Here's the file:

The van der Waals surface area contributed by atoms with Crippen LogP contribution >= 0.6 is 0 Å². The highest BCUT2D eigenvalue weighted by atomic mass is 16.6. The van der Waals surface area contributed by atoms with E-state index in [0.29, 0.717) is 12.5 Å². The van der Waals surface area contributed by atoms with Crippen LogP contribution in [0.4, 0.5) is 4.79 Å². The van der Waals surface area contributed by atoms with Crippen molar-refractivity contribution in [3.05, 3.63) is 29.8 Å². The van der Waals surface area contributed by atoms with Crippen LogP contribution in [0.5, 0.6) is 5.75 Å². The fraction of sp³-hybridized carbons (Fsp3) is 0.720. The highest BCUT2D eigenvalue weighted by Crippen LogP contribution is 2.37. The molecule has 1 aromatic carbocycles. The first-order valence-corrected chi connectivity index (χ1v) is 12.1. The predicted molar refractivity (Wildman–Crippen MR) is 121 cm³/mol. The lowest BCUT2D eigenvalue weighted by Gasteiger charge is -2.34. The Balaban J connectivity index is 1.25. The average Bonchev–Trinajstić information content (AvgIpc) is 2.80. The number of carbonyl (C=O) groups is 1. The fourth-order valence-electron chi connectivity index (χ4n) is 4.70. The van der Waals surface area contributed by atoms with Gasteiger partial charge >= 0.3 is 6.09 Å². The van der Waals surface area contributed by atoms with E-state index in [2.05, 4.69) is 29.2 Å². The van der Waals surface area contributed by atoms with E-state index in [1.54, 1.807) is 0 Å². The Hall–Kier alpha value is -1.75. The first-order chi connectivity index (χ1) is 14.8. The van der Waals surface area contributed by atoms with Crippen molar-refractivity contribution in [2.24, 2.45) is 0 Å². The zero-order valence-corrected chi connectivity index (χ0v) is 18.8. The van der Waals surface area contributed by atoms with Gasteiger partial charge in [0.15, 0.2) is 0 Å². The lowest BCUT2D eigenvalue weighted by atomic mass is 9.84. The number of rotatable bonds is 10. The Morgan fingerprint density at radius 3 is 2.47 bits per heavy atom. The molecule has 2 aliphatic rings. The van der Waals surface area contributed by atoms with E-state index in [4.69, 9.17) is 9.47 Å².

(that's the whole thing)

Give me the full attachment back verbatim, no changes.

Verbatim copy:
The van der Waals surface area contributed by atoms with Crippen LogP contribution >= 0.6 is 0 Å². The highest BCUT2D eigenvalue weighted by atomic mass is 16.6. The van der Waals surface area contributed by atoms with E-state index in [0.29, 0.717) is 12.5 Å². The van der Waals surface area contributed by atoms with Crippen LogP contribution in [0.4, 0.5) is 4.79 Å². The van der Waals surface area contributed by atoms with Crippen molar-refractivity contribution in [3.05, 3.63) is 29.8 Å². The van der Waals surface area contributed by atoms with Crippen LogP contribution in [0.5, 0.6) is 5.75 Å². The fraction of sp³-hybridized carbons (Fsp3) is 0.720. The highest BCUT2D eigenvalue weighted by Crippen LogP contribution is 2.37. The molecule has 1 aromatic carbocycles. The first-order valence-corrected chi connectivity index (χ1v) is 12.1. The predicted molar refractivity (Wildman–Crippen MR) is 121 cm³/mol. The lowest BCUT2D eigenvalue weighted by Gasteiger charge is -2.34. The Balaban J connectivity index is 1.25. The average Bonchev–Trinajstić information content (AvgIpc) is 2.80. The number of carbonyl (C=O) groups is 1. The fourth-order valence-electron chi connectivity index (χ4n) is 4.70. The van der Waals surface area contributed by atoms with Gasteiger partial charge >= 0.3 is 6.09 Å². The van der Waals surface area contributed by atoms with E-state index in [2.05, 4.69) is 29.2 Å². The van der Waals surface area contributed by atoms with E-state index in [1.54, 1.807) is 0 Å². The Hall–Kier alpha value is -1.75. The first-order chi connectivity index (χ1) is 14.8. The van der Waals surface area contributed by atoms with Crippen molar-refractivity contribution in [2.24, 2.45) is 0 Å². The zero-order valence-corrected chi connectivity index (χ0v) is 18.8. The van der Waals surface area contributed by atoms with Gasteiger partial charge in [0.15, 0.2) is 0 Å². The lowest BCUT2D eigenvalue weighted by atomic mass is 9.84. The number of rotatable bonds is 10. The Morgan fingerprint density at radius 3 is 2.47 bits per heavy atom. The molecule has 2 aliphatic rings. The van der Waals surface area contributed by atoms with E-state index in [4.69, 9.17) is 9.47 Å².